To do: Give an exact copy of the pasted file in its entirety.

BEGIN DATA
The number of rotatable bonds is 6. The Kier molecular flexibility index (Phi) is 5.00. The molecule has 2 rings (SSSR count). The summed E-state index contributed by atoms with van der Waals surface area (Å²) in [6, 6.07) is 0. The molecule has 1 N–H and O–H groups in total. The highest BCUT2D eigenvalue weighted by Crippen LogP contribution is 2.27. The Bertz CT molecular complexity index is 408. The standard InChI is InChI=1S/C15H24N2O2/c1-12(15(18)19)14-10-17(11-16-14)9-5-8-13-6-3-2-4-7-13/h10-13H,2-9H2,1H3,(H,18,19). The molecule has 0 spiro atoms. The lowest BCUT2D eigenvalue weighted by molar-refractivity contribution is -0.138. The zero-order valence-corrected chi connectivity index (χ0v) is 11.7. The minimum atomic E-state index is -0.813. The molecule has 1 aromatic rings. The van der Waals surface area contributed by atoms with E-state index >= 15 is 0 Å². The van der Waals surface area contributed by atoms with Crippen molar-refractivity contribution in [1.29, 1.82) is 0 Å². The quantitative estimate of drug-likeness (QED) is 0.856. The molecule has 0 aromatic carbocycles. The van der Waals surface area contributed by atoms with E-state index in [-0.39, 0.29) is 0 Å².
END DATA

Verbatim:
The number of rotatable bonds is 6. The Kier molecular flexibility index (Phi) is 5.00. The molecule has 2 rings (SSSR count). The summed E-state index contributed by atoms with van der Waals surface area (Å²) in [6, 6.07) is 0. The molecule has 1 N–H and O–H groups in total. The highest BCUT2D eigenvalue weighted by Crippen LogP contribution is 2.27. The Bertz CT molecular complexity index is 408. The standard InChI is InChI=1S/C15H24N2O2/c1-12(15(18)19)14-10-17(11-16-14)9-5-8-13-6-3-2-4-7-13/h10-13H,2-9H2,1H3,(H,18,19). The molecule has 0 spiro atoms. The lowest BCUT2D eigenvalue weighted by molar-refractivity contribution is -0.138. The zero-order valence-corrected chi connectivity index (χ0v) is 11.7. The minimum atomic E-state index is -0.813. The molecule has 1 aromatic rings. The van der Waals surface area contributed by atoms with E-state index >= 15 is 0 Å². The van der Waals surface area contributed by atoms with Crippen molar-refractivity contribution in [1.29, 1.82) is 0 Å². The quantitative estimate of drug-likeness (QED) is 0.856. The molecule has 0 aromatic carbocycles. The van der Waals surface area contributed by atoms with E-state index in [-0.39, 0.29) is 0 Å².